Pablo Cibraro

My notes about software development, security and other stuff.

Roles and Scopes in OAuth 2.0

Roles and Scopes are two different mechanisms for implementing authorization in Web APIs with OAuth 2.0.

While scopes are part of the OAuth 2.0 specification, Roles are not. The later are still leveraged by some authentication platforms like Azure AD or Auth0, which made them available as part of the access tokens (JSON Web Tokens or JWT).

Roles represent an old school concept for authorization. They give permissions for performing actions on a given resource/web api (e.g permissions for deleting emails). A system administrator is who assigns roles to users or other participants in the system (they are not requested). For example, Azure AD allows role assignment to users or groups. When access tokens are issued for a Web API, they contains all the user roles for that particular API. The Web API can later check those roles for performing authorization.

The following sample shows how Azure AD includes roles in a JWT,

  "iss": "<azuread>",
  "aud": "",
  "roles": ["Administrator"]

One of the disadvantages with Roles is that all users in a system must be known in advance and assigned with the right permissions. This does not scale well for Open APIs that can be used for thousand of users. Clear examples of that are social media APIs such as Facebook, Twitter or Google to name a few.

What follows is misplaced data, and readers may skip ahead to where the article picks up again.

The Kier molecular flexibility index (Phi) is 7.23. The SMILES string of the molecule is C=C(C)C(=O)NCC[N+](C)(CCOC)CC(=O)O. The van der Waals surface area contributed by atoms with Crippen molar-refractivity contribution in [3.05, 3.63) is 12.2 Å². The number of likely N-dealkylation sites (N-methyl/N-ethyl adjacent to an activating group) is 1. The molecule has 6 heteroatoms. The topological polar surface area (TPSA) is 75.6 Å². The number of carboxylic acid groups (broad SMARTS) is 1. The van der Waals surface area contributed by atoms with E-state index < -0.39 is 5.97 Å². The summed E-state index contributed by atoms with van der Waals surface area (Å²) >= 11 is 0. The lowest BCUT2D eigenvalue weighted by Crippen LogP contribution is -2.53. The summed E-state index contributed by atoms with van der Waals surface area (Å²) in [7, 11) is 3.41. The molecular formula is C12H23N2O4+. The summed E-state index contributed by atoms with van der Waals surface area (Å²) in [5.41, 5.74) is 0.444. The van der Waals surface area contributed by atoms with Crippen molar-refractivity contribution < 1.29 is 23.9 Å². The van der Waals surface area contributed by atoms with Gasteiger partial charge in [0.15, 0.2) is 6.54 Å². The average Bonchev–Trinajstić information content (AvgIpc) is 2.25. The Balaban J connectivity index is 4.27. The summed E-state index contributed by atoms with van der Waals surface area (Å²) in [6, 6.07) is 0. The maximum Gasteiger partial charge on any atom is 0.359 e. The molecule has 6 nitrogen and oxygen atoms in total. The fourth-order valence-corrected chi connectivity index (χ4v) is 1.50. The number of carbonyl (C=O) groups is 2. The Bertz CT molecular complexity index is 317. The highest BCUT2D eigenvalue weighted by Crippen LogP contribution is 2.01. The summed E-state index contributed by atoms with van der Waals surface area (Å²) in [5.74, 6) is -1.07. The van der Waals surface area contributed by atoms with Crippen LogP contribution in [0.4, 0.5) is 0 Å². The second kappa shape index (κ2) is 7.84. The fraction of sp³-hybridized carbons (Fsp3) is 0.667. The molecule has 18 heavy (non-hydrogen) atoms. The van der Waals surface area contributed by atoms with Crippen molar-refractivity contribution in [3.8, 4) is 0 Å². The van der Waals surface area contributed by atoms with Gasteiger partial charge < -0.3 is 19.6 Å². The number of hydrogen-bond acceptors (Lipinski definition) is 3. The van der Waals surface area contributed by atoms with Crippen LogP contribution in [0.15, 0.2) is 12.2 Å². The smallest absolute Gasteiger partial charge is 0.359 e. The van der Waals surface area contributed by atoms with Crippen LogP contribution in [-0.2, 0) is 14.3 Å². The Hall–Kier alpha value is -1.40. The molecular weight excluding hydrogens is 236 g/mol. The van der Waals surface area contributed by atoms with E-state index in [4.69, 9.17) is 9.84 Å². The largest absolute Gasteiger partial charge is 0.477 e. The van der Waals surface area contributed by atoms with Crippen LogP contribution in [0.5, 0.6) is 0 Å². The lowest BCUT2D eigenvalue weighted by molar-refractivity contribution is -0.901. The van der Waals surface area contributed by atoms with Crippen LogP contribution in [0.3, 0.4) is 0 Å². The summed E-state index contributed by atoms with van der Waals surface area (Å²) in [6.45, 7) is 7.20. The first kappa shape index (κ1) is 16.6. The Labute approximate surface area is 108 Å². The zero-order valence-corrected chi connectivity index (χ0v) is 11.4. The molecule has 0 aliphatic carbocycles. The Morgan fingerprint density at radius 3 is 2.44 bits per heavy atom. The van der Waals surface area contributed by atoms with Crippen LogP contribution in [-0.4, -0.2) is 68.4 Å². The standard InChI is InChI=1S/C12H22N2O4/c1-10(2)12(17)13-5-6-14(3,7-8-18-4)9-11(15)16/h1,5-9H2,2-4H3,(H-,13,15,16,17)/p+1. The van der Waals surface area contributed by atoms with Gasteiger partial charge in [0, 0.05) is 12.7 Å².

Scopes represent a different approach for authorization. With scopes, the resource owner (e.g. web API owner) publishes a set of supported scopes representing permissions on that particular resource (e.g. admin, read or write).

Client applications acting on behalf of the resource's owner (the user) can request the use of one or more scopes, which must be approved or granted.

If we consider Google APIs for example, emails and contacts are resources, which have an owner (the user). Google offers different scopes for performing actions around them such as read or write emails, or create contacts. The user can approve any client application to read his emails but not other people's email (as he/she does not own those) by granting the "email read" scope to those applications. Similarly, users can only approve the "email read" scope but not the "contacts read" scope, which will prevent that client application to read any contact from the user.

Scopes are initially included in the request for an access token to an authorization server as it shown below,

scope=reademail writecontact&

Once this request is approved, the resulting access token or JWT will contain the approved scopes.

"iss": "<azuread>",  
"aud": "",  
"scopes": ["reademail", "writecontact"]

By using scopes, the designer of an API must first define resources, boundaries (who is the owner) and the actions that can take place on those boundaries (scopes). Client applications will eventually request them on demand. No previous assignment of permissions is required before hand to get that model working.